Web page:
Monday, 27 March 2023


I often get asked about comparison titles – how to choose them, where to find them and are they needed? So, I thought it might be a good subject to discuss on Picture Book Den.

When I was first submitting and querying, comparison titles weren’t ‘a thing’ for picture books. (If they were, I wasn’t using them!) However, I’m hearing more and more that they are an important part of a query, and therefore deserve serious consideration and research.


What are comparison titles?


When you’re ready to query your picture book, you’ll need to find titles that are similar to include in your submission. These should be successful books that will help to convince an agent or editor that there is a market for your story. They also serve to show industry professionals how you are offering something different - a new angle/tone/subject that they haven’t seen before. Comparison titles are also called comparable titles and comp titles for short.


How do you choose a comparison title?


Firstly, look for a book on a similar subject to yours – if your picture book is about manners, find another picture book about manners. It’s best not to select a book that was published more than a few years ago. Aim for those published in the last five years and avoid any that are out of print. Many older books wouldn’t be relevant to today’s readers, and you want to showcase your awareness of the current market. Try to avoid smash hits too, like The Gruffalo, The Hungry CaterpillarRoom on The Broom, because these could also suggest that you don’t know the breadth of today’s market well enough.

What if you can’t find a comparison title?


Finding a direct comparison title can be a tall order, but don’t panic! It’s not necessarily a bad thing. It might mean you’ve found a niche or something original or a twist on a classic. However, to ensure there is a ready-made market for your idea and to help an agent/editor visualise it, it’s ideal if you can find concrete examples of books it has elements of, and/or to show writers whose styles yours is similar too. Which authors do you think you sit alongside? Do you write bouncy rhyming texts like Lu Fraser and Rachel Morrisroe? Or heartfelt, emotional storylines like Tom Percival and Dr Wendy Meddour? Or accessible non-fiction like Nicola Davies and Isabel Thomas?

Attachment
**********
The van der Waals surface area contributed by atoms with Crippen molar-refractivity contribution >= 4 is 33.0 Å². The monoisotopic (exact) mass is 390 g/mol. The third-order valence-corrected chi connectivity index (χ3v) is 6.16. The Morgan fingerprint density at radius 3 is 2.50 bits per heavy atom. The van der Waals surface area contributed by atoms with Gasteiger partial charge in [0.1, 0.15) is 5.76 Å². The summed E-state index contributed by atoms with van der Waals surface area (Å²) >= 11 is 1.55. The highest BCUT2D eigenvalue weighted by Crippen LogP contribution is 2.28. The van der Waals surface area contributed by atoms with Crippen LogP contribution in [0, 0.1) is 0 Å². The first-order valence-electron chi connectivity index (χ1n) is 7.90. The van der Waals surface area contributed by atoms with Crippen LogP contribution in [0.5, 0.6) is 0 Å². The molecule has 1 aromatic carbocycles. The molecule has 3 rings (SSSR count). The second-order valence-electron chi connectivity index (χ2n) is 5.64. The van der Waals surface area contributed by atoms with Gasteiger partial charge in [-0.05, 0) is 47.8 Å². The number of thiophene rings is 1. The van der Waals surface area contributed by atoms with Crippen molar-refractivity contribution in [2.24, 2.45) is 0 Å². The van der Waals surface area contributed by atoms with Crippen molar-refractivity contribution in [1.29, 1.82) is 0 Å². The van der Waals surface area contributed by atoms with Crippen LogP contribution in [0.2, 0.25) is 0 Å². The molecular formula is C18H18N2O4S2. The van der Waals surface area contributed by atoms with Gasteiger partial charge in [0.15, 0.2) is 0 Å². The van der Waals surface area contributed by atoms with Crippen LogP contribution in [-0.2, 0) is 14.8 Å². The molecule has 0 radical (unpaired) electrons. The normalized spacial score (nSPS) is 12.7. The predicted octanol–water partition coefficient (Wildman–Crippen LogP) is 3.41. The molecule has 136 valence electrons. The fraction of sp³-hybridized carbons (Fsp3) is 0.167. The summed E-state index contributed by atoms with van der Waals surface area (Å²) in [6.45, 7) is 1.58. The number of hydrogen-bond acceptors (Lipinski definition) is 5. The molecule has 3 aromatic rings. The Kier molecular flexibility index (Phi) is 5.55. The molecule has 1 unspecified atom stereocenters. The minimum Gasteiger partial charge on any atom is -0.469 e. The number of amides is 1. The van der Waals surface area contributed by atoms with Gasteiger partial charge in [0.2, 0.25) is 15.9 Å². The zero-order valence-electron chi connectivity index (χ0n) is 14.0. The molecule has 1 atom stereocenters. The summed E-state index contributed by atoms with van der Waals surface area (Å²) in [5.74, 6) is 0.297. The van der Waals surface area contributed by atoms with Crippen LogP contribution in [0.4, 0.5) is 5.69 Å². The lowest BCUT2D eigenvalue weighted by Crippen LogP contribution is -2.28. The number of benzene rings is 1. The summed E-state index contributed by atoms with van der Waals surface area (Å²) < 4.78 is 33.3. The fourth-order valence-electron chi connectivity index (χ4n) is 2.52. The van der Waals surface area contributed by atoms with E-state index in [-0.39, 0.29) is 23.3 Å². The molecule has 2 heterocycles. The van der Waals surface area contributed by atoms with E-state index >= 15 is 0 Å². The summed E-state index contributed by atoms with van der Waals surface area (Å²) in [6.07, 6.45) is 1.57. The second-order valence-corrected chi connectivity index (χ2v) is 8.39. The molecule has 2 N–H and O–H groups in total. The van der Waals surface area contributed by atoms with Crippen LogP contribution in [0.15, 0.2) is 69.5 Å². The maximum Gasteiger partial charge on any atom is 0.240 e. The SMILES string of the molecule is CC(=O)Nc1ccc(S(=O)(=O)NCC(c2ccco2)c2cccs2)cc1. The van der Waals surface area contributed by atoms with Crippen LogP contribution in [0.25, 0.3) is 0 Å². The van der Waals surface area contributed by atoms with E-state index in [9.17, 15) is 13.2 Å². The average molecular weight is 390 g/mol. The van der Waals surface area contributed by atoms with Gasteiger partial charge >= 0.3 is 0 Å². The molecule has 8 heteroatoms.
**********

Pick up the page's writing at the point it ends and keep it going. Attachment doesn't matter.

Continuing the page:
You don’t have to find just one comparison - you can use combinations. If you're submitting a picture book, it’s best to use picture books as comp titles. But if there’s a gap in your age group, you could reference another format/age group to justify why yours is a good idea.


Try using the following key phrases:


Thomas the Tank Engine meets Fairytale Hairdresser

For fans of Lu Fraser and Rachel Morrisroe 

Shakespeare for picture book readers


Where to find comparison titles:


Bookshops and libraries are a great place to start. You could also look at book lists and reviews on sites such as Books For Topics, Booktrust and Books That Help.


However, if you’re still struggling to find the perfect comparison books, you could also consider TV shows and films.

How to include comparison titles: